Comedy has many styles. From the wordplay of The Marx Brothers and slapstick of the silent comedians to the “gross-out” approach of modern comedians, very few entertainers have a comedic style quite like Jack Lemmon. If I were to put a label on it, his comedy would be “reactionary.” Life can be so full of ridiculous and hilarious situations that Lemmon’s reactions to them make his comedy relatable to the “everyman.” There are plenty of tools in this reactionary comedy toolbox, not the least of which are the double take, the sudden realization, and the moment of disbelief. Jack Lemmon is a master of all of them and more, mostly due to his incredibly expressive face. Granted, Lemmon has also had many dramatic roles, but most people remember him for his comedy. This week’s two films highlight the comedy of Jack Lemmon.
Length: 125 minutes / 2.08 hours
Sometimes an actor’s comedy is due to their collaborative work with the director of a film. The Apartment (1960) was only the second film Lemmon did with legendary director, Billy Wilder. By 1960, comedies were Wilder’s bread and butter and both he and Lemmon would go on to collaborate on five more of them. Even their next film after The Apartment, Irma la Douce (1963), brought back Shirley MacLaine since their combined chemistry worked so well in the Best Picture-winning The Apartment. Lemmon earned two Best Actor Oscar nominations for his work with Billy Wilder. He would earn another with Blake Edwards (another comedy director) for his acting in Days of Wine and Roses (1962), even if two more of their collaborations together wouldn’t produce another Oscar nomination.
Bud Baxter (Jack Lemmon) is shrewd when it comes to advancing his career. While he might not have any exemplary skills, he does possess one thing that can give him an edge toward a promotion: an Upper West Side apartment. Because it’s far away from the suburbs and close enough to their work, some of the managers at Bud’s job have been giving him glowing recommendations for the shared use of the apartment to conduct their extra-marital affairs. When Bud’s boss learns of this, he wants in on the action, putting Bud out of his apartment for the night but compensating him for the inconvenience. Unfortunately, Bud’s date for the evening stands him up, which is made all the more surprising when he goes home and finds her unconscious in his apartment. Being the gentleman he is, Bud nurses the woman to health, spurring them both to fall in love with each other, despite the gossip at work.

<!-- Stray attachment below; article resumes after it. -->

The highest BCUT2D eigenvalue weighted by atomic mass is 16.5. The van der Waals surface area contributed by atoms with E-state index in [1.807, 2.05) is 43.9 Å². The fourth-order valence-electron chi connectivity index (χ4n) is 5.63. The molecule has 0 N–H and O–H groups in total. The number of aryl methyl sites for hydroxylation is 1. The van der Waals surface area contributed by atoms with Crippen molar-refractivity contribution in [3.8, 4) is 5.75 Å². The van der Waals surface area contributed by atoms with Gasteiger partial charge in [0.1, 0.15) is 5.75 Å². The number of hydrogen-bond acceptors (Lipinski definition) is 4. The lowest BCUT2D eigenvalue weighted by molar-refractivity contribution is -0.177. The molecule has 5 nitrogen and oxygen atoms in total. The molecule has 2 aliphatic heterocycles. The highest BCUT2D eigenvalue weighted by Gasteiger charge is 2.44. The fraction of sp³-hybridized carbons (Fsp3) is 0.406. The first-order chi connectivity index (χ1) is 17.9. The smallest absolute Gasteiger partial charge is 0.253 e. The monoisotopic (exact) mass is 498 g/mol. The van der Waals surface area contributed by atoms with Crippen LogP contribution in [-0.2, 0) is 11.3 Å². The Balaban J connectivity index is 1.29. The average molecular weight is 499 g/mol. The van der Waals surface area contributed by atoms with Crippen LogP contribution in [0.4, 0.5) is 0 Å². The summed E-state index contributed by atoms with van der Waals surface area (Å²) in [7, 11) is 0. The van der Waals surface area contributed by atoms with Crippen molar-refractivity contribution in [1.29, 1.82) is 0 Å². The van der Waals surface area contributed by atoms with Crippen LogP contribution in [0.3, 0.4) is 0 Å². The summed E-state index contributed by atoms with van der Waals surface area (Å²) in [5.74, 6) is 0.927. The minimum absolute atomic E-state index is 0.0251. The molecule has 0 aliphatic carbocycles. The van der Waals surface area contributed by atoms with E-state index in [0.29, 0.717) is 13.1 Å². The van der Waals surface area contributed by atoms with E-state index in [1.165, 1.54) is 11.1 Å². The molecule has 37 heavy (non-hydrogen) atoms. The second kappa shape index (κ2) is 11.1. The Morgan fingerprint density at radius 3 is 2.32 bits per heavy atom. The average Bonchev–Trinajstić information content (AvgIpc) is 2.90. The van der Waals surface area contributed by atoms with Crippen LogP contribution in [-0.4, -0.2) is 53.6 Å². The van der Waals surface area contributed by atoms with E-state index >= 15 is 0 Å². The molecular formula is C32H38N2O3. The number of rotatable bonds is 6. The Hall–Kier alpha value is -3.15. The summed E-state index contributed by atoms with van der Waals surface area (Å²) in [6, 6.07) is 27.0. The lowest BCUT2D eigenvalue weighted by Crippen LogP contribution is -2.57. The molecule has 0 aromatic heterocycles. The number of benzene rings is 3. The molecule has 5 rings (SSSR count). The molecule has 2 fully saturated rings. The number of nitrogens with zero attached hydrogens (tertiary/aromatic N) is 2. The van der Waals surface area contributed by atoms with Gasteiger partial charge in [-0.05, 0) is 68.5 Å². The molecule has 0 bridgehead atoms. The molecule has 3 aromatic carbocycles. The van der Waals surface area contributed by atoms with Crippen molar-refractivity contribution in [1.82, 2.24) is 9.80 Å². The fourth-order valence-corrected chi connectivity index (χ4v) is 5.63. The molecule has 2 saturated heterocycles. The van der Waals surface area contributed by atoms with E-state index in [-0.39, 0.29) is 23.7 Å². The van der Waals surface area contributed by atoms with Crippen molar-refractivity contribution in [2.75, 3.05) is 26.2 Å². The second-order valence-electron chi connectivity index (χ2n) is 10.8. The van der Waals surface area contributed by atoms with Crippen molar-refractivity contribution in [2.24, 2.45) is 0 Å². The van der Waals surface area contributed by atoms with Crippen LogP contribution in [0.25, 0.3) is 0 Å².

Some Like it Hot
Rating: Not Rated
Length: 120 minutes / 2 hours
A single year after winning the Oscar for Best Supporting Actor for his performance in Mister Roberts (1955), Jack Lemmon received his first Best Actor nomination for Some Like it Hot (1959), which was also his first film under the aforementioned Billy Wilder. Lemmon would not win the Best Actor Oscar until Save the Tiger (1973), at which point in his career he began earning nominations for his dramatic work, including Best Actor nominations for The China Syndrome (1979), Tribute (1980), and Missing (1982). In total, Jack Lemmon won two Oscars with eight nominations. Perhaps in his aging years, the comedy did not come quite as quickly in his younger exuberance. Of course, he used both to his benefit in Grumpy Old Men (1993) and in its sequel, Grumpier Old Men (1995). Still, I feel his best comedic performance came as a cross-dressing jazz musician in Some Like it Hot.
Jerry (Jack Lemmon) and Joe (Tony Curtis) need a gig and a quick ride out of town. Unfortunately, the only open positions in a jazz ensemble they can find are exclusively for women. Not wanting to be associated with the mobsters they used to play music for, the two men disguise themselves as women and head to Miami. While Joe manages to adopt a second disguise to woo their bandmate, Sugar (Marilyn Monroe), Jerry’s female persona earns the unwanted attention of millionaire Osgood Fielding III (Joe E. Brown). As Jerry keeps Osgood occupied so Joe can maintain his disguise as a fake millionaire, this eventually leads to Osgood proposing. Jerry accepts the engagement in the hopes that he can get a lot of money during the divorce when his ruse is revealed. When the mob comes around searching for them, Jerry and Joe need to act fast to escape again. It’s at this moment that Jerry learns it won’t be easy to leave.
2 sum it up: 2 films, 2 laugh-filled Jack Lemmon roles
Bacon #: 1 (JFK / Kevin Bacon)